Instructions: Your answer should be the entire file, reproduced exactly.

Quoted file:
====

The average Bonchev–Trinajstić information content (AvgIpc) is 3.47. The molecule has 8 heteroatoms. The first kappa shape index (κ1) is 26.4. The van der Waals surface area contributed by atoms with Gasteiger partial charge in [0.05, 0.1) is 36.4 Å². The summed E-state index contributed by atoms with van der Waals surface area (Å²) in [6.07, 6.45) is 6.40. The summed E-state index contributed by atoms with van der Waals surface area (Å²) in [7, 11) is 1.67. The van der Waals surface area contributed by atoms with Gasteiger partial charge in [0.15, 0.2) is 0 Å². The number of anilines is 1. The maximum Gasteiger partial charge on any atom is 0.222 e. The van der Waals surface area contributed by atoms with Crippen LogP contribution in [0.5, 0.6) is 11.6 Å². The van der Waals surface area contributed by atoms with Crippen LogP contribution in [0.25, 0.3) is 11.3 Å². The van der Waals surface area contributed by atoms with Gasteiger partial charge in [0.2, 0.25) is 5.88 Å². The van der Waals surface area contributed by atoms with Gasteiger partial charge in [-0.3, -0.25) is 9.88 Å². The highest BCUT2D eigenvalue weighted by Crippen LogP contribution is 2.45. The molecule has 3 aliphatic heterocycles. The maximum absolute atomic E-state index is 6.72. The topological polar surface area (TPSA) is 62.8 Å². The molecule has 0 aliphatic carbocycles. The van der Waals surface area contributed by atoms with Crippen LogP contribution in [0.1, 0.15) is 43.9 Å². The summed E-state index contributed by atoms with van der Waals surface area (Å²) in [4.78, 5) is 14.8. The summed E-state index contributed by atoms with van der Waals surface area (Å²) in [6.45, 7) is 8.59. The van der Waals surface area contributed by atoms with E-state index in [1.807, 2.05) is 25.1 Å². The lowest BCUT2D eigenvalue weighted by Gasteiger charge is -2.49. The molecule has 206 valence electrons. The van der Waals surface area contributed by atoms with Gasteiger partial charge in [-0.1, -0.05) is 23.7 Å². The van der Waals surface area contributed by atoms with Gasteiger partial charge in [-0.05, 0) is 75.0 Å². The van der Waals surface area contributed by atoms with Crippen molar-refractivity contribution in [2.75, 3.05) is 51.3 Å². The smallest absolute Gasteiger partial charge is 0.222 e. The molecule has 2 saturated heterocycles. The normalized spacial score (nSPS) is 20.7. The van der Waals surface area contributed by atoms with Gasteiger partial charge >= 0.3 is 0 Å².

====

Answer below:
The average Bonchev–Trinajstić information content (AvgIpc) is 3.47. The molecule has 8 heteroatoms. The first kappa shape index (κ1) is 26.4. The van der Waals surface area contributed by atoms with Gasteiger partial charge in [0.05, 0.1) is 36.4 Å². The summed E-state index contributed by atoms with van der Waals surface area (Å²) in [6.07, 6.45) is 6.40. The summed E-state index contributed by atoms with van der Waals surface area (Å²) in [7, 11) is 1.67. The van der Waals surface area contributed by atoms with Gasteiger partial charge in [0.15, 0.2) is 0 Å². The number of anilines is 1. The maximum Gasteiger partial charge on any atom is 0.222 e. The van der Waals surface area contributed by atoms with Crippen LogP contribution in [0.5, 0.6) is 11.6 Å². The van der Waals surface area contributed by atoms with Crippen LogP contribution in [0.25, 0.3) is 11.3 Å². The van der Waals surface area contributed by atoms with Gasteiger partial charge in [0.2, 0.25) is 5.88 Å². The van der Waals surface area contributed by atoms with Gasteiger partial charge in [-0.3, -0.25) is 9.88 Å². The highest BCUT2D eigenvalue weighted by Crippen LogP contribution is 2.45. The molecule has 3 aliphatic heterocycles. The maximum absolute atomic E-state index is 6.72. The topological polar surface area (TPSA) is 62.8 Å². The molecule has 0 aliphatic carbocycles. The van der Waals surface area contributed by atoms with Crippen LogP contribution in [0.1, 0.15) is 43.9 Å². The summed E-state index contributed by atoms with van der Waals surface area (Å²) in [4.78, 5) is 14.8. The summed E-state index contributed by atoms with van der Waals surface area (Å²) in [6.45, 7) is 8.59. The van der Waals surface area contributed by atoms with E-state index in [1.807, 2.05) is 25.1 Å². The lowest BCUT2D eigenvalue weighted by Gasteiger charge is -2.49. The molecule has 206 valence electrons. The van der Waals surface area contributed by atoms with Gasteiger partial charge in [-0.1, -0.05) is 23.7 Å². The van der Waals surface area contributed by atoms with Gasteiger partial charge in [-0.05, 0) is 75.0 Å². The van der Waals surface area contributed by atoms with Crippen molar-refractivity contribution in [2.75, 3.05) is 51.3 Å². The smallest absolute Gasteiger partial charge is 0.222 e. The molecule has 2 saturated heterocycles. The normalized spacial score (nSPS) is 20.7. The van der Waals surface area contributed by atoms with Gasteiger partial charge >= 0.3 is 0 Å².